By Ellen Sigal, The Food and Drug Administration has been portrayed by many critics as
slow and inefficient compared with the regulatory agencies of other countries.
This criticism is of particular concern in the field of cancer, where severely ill patients have few effective treatment options.
But a new study conducted by Friends of Cancer Research and released in Health Affairs last week reveals that the FDA is approving anti-cancer drugs in a more timely fashion than its overseas counterpart, the European Medicines Agency.
Our study reveals that from 2003 to 2010 the FDA approved 32 new cancer drugs versus 26 by the EMA.
The FDA not only approved more cancer drugs, but it did so at a significantly faster rate; FDA approval averaged 182 days while the EMA averaged 350 days.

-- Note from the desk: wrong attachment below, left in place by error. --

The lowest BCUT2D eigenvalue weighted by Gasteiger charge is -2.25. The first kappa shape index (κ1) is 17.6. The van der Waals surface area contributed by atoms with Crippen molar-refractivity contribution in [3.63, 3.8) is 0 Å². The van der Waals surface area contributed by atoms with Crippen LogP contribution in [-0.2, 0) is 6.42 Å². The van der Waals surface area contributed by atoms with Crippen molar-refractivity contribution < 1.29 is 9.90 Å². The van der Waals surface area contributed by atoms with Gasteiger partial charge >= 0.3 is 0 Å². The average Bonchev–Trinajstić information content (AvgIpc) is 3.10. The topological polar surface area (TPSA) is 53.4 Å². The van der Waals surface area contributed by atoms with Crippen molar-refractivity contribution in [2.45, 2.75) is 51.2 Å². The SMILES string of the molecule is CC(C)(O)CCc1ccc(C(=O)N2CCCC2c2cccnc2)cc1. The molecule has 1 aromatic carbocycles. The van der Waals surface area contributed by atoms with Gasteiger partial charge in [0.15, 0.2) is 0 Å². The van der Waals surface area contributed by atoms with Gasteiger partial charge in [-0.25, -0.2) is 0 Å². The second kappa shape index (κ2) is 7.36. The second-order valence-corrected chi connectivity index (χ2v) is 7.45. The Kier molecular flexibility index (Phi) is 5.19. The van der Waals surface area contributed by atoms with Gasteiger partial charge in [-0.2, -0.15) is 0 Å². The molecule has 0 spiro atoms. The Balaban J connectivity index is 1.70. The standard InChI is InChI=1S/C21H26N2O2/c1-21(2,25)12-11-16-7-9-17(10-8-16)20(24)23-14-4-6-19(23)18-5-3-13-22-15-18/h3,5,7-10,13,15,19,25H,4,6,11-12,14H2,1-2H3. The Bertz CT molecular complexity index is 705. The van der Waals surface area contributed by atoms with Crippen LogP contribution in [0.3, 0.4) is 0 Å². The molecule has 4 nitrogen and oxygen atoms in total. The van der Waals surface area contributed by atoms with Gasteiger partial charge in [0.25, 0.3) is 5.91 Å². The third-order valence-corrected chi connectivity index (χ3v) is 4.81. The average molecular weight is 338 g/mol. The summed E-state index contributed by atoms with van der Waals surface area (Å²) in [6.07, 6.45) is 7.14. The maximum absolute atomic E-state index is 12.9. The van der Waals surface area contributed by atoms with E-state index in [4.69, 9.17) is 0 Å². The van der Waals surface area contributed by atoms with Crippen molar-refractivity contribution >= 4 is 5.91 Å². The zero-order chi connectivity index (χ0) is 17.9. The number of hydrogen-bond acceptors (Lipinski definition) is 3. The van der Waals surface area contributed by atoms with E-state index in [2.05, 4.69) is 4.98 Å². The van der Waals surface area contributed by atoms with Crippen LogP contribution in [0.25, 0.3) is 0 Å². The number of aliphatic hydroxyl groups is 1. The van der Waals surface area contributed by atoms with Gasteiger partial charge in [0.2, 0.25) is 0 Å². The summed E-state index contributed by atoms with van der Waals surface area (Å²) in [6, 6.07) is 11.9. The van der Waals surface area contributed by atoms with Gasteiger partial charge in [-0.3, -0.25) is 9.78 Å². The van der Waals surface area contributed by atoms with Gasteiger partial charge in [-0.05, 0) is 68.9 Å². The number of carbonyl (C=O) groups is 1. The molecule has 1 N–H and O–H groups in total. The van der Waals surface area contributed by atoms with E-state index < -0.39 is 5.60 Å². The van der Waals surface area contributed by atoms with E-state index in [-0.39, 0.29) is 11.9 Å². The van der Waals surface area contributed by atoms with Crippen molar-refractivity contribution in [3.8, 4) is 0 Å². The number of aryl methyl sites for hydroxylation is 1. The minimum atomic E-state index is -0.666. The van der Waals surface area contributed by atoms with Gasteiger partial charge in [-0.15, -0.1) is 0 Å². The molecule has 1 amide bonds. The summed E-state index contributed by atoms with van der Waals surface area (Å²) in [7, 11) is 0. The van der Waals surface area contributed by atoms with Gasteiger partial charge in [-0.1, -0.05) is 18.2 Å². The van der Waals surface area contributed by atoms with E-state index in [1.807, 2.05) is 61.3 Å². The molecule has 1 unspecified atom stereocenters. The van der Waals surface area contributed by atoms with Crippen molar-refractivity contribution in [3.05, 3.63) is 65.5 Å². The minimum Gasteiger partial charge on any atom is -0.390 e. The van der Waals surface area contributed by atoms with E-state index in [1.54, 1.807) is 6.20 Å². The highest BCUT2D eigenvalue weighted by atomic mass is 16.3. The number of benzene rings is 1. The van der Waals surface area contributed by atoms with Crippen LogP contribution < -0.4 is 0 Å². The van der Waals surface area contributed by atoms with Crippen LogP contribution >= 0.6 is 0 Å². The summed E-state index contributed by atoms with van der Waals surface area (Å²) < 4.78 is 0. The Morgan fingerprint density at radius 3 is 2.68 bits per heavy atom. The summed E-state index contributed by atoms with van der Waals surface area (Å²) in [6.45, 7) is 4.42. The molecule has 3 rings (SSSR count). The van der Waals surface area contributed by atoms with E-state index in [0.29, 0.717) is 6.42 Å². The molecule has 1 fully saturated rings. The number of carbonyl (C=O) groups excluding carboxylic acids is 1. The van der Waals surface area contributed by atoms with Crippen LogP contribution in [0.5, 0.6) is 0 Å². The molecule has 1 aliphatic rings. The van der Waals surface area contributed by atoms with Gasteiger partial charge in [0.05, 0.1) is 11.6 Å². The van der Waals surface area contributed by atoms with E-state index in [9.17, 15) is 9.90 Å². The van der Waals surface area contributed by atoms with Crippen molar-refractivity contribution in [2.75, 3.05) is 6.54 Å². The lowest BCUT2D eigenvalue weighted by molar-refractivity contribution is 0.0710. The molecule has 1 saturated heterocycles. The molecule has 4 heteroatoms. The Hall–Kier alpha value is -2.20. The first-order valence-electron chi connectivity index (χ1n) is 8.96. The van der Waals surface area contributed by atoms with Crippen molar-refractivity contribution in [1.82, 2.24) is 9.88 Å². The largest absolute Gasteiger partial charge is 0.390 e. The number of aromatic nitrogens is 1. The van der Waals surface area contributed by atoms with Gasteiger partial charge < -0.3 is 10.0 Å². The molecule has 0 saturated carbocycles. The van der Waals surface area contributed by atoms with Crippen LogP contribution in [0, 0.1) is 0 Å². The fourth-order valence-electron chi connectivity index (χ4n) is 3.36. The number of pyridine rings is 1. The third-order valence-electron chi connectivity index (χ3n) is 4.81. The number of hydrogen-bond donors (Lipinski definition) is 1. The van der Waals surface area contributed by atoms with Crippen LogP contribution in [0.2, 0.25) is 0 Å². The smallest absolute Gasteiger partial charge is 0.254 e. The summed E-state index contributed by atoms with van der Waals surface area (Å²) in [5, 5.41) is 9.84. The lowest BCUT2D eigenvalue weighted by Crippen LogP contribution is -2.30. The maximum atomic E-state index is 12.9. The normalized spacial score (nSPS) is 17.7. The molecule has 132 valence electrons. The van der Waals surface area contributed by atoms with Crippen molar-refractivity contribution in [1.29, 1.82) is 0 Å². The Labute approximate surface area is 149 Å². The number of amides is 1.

Access to new medicines five and a half months sooner has undoubtedly improved the lives of many of the 1.5 million Americans diagnosed with cancer each year.
While the FDA should be praised for this, it is important to note that strong public support and additional Congressional appropriations are needed for the FDA to be able to continue this trend and strengthen its scientific foundation.
Each year billions of dollars are invested in biomedical research through the federal government, philanthropic foundations and the private sector. This investment has and continues to create tens of thousands of jobs and generates incredible new understanding of how to battle cancer and other diseases.
However, that research, and the promise and hope it brings to patients, will not be able to be translated into medical solutions at a fast enough rate if the resources and science at the FDA cannot keep pace with discovery.
A weakened and underfunded FDA will cause companies to take their research overseas, creating a loss in jobs and investment and threatening our standing as the global leader of science and innovation.
Most importantly, an underresourced agency will mean delays in getting potentially lifesaving treatments to patients battling disease and illness.